Today, as food is quite a big part of Christmas for lots of people, I thought it would be fun to talk about books which feature lots of it.

Onto the post! 

Love, Lies and Lemon Pies by Katy Cannon– this is one of my favourite YA books of all time. It’s about Lottie, still struggling to cope with the loss of her dad, and Mac, who feels trpped by his nightmare home life, and them finding each through the new school Bake Club. The recipes (which the characters cook, and we are given!) are varied and so much fun to read about (even though I probably wouldn’t eat any of them 🙈)


The Secret Cooking Club/Confetti and Cake by Laurel Remington
– these are lovely middle grade stories about Scarlett, who has abandoned all her hobnies due to her oversharing mum blogger mum, finding an escape in cooking. This leads to new friendships, a whole lot of fun and her life taking a turn for the better. And it features lots of yummy sweet treats, hence why it’s on this list!


Murder Most Unladylike Mysteries by Robin Stevens
– this  book (and all it’s equally excellent sequels) introduced readers to the concept of bunbreak, and rarely a day or two goes by where I do not see that word in my social media circle somewhere. I also indulge in one myself from time to time… . I absolutely love all delicious ones we see superstar sleuths Daisy and Hazel indulging in throughout.


Boy in the Tower by Polly Ho-Yen
– this is an admittedly weird addition to this list given the main food choice (which I shall not tell you) but the scenes where all the characters come together to eat are probably my favourites as they really drive home the message of a struggling community leaning on each other.


Harry Potter by J.K Rowling
– the Hogwarts feasts are quite literally magical, and I would seriousky love to attend one if I could (*sobs loudly*). Also, the company would be amazing. I’d get to laugh with the Weasley twins, eavesdrop on the Golden Trio’s crazy plans for whatever they’re doing next and comfort lovely Neville in his lower moments. 
Thank you for reading! What books with great food can you think of? Do we share any answers? Let me know in the comments or on Twitter @GoldenBooksGirl!

Amy xxx

A Christmas Q and A with Ruth Lauren!

Hello everybody!

Today, for day 7 of blogmas, I have a festive interview with the fabulous Ruth Lauren, author of Prisoner of Ice and Snow, which I loved.

Onto the post! 

Hi Ruth! Thank you so much for being here!

Thanks for inviting me!

1. What made you decide to create a wintry world? How did you go about creating that atmosphere? I really just wanted to make the prison in the book the most hostile of places and to utilise the landscape and the conditions to further that. The cold and the ice and snow are used as punishments but I do think there’s beauty alongside the cruelty of winter in Demidova. Writing constant cold you do have to be mindful of how that would feel to the characters and how it would impact on everything they do, so can it can be an impediment, but it can also be a wonderful way of making things more difficult for your characters!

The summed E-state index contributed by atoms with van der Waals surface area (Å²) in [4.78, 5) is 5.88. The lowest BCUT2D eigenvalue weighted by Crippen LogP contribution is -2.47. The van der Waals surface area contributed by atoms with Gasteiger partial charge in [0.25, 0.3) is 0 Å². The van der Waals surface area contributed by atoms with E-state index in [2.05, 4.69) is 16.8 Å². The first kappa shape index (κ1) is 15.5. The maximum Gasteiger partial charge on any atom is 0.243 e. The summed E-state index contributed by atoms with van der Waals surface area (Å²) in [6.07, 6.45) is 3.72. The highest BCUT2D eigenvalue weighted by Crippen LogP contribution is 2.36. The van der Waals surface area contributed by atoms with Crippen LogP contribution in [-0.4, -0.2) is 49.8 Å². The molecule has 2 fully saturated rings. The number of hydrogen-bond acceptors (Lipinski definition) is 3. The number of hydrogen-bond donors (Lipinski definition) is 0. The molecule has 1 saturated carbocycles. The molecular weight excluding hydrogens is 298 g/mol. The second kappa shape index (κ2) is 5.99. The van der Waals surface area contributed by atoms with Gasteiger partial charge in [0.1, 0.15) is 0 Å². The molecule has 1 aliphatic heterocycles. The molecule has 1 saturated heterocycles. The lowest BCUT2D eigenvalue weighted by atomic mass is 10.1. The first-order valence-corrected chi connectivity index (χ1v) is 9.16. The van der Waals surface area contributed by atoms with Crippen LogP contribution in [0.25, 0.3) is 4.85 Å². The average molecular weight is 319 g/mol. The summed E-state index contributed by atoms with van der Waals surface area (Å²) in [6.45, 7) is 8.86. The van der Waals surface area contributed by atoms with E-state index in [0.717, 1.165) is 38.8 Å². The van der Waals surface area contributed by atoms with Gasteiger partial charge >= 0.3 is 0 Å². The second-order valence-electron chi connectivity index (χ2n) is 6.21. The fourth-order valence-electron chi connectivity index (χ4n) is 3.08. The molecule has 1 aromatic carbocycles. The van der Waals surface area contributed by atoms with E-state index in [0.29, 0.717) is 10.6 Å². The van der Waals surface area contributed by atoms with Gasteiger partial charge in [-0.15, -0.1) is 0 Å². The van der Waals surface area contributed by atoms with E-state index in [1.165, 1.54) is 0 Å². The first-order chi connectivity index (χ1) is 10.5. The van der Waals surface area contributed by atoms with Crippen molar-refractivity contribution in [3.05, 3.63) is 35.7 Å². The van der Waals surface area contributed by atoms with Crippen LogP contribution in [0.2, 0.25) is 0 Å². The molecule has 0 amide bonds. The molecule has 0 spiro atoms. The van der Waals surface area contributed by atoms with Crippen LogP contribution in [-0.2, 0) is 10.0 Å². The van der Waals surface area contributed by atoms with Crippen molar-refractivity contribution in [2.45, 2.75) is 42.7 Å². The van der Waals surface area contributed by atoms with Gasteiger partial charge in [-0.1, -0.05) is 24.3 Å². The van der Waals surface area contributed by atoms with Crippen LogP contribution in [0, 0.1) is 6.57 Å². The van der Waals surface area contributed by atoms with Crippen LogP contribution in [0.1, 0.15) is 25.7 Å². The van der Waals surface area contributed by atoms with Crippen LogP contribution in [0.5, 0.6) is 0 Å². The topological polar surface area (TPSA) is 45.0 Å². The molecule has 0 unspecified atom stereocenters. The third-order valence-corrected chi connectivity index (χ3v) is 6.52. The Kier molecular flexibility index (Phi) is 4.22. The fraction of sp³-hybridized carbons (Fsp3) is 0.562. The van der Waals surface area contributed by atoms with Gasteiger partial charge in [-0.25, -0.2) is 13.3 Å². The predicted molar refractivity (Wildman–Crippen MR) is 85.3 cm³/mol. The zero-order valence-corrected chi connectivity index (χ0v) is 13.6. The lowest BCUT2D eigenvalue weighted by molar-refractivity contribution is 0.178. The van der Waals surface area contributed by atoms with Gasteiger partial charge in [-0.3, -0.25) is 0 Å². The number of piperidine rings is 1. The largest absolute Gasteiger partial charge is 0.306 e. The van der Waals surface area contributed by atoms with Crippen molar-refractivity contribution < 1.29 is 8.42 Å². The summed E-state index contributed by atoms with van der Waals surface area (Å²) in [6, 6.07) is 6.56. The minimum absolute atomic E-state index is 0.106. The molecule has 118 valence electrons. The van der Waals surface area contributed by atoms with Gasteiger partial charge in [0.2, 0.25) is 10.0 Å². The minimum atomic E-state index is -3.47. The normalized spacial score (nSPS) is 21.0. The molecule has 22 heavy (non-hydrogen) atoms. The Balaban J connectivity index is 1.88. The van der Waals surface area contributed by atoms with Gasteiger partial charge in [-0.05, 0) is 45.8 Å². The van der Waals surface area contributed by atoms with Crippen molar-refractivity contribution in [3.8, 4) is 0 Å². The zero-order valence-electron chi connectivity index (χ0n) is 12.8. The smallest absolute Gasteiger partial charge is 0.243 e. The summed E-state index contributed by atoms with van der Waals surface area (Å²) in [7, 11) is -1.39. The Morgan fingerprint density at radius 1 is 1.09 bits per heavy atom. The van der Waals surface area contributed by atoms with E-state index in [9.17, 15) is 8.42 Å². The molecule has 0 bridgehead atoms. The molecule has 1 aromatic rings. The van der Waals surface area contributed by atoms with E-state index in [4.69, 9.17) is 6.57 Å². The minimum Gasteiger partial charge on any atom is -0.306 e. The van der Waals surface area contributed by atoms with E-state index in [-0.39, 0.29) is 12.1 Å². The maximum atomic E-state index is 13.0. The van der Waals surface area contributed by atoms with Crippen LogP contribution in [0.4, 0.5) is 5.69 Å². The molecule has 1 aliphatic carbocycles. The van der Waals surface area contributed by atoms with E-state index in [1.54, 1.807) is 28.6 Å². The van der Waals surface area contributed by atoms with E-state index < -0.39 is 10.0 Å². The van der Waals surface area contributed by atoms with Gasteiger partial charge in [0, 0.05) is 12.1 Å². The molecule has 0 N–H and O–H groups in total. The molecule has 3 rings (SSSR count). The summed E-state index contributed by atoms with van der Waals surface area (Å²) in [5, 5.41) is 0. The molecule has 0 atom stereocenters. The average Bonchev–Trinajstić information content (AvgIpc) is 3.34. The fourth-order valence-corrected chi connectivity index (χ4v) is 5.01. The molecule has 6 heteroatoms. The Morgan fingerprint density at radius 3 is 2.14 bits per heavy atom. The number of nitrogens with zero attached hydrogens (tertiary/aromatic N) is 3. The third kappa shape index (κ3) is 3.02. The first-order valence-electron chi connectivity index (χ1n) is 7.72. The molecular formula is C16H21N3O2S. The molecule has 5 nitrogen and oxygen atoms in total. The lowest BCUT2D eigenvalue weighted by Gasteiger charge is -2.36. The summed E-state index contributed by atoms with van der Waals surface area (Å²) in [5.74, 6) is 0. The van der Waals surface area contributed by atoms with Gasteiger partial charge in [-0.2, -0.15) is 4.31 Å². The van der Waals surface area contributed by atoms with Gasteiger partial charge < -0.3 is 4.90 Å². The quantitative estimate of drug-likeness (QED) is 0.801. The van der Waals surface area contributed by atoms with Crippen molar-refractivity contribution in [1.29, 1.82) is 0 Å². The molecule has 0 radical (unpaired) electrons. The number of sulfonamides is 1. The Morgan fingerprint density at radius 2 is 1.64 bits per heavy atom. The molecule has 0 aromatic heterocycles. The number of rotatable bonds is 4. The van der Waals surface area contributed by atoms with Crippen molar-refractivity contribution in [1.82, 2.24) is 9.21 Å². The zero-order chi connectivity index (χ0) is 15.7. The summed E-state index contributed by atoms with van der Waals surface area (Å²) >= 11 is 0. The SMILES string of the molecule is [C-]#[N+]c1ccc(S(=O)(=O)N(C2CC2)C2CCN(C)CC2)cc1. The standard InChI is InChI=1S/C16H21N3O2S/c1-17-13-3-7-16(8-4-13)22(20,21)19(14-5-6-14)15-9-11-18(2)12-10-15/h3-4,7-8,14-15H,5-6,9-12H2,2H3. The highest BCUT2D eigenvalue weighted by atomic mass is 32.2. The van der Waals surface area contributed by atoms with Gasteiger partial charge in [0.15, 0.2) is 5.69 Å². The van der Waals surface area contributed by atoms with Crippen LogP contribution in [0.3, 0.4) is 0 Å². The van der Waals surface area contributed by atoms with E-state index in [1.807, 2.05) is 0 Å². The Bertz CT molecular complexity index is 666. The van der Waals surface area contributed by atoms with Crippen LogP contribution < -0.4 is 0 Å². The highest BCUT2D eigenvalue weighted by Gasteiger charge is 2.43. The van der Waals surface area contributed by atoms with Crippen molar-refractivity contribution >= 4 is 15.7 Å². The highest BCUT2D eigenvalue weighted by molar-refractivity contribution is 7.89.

2. Do you ever plan on creating festivals within Demidova? There is actually a Saint’s Day week long celebration in Book 2, Seeker of the Crown! (although it does get overshadowed by a shocking event which I won’t say anything about because spoilers). 

3. If you could create a new festival in the real world, what would it be? Which season would it be held in? How would it be celebrated? Well since I already celebrate Christmas in winter, something in the summer would be nice. How about a month long Festival of Books (and maybe cake?) in July? Permanent reading/cake for the entire month. Should I speak to my MP about this?

4. What does Christmas mean to you? What would be your perfect way to spend the day? I spend Christmas with family. I love getting presents for my kids. Just once, I’d really like it to actually snow on Christmas Day. That would be perfect. 

5. What`s the best Christmas gift you`ve ever been given? Books! I always ask for books. But I did have a bike, probably in 1986, that was pretty cool too. 

6. What are your favouite winter/Christmas pastimes? Last year I went tobogganing and ice skating with my family. That was really fun.  

7. Do you have any Christmas traditions? On Christmas Day I will be eating apple and blackberry crumble and drinking Prosecco whilst wearing an extremely nice dress despite the fact that I won’t be leaving the house. Many Quality Street will be eaten. 

CHRISTMAS QUICKFIRE

1. Your favourite Christmas film? Scrooged with Bill Murray. 

2. The bookish Christmas you`d most like to be part of? The end of the Long Winter in The Lion, the Witch and the Wardrobe. 

3. Would you rather build a snowman or go sledging? Snowman. 

4. Your favourite Christmas song? Winter Wonderland.

5. Your favourite food to eat? Quality Street.

6. Would you rather go on a flight with reindeer or spend the day with elves making toys? Flight!

Thank you so much for reading, I hope you enjoyed learing a little more about Ruth! For today in the comments, I’d like to know YOUR answer to the last question. What would you rather do and why? 

See you tomorrow, 

Amy xxx

Guest Post: Layla of Readable Life’s Top 5 Wizarding World Christmas Gifts

Welcome to day 5 of blogmas! To celebrate the fact that there are now only 20 days till the Day itself, I have a guest post from my lovely friend Layla about the Christmas gifts she’d choose from the wizarding world. Hope you love this as much as I did! 


Amy xxx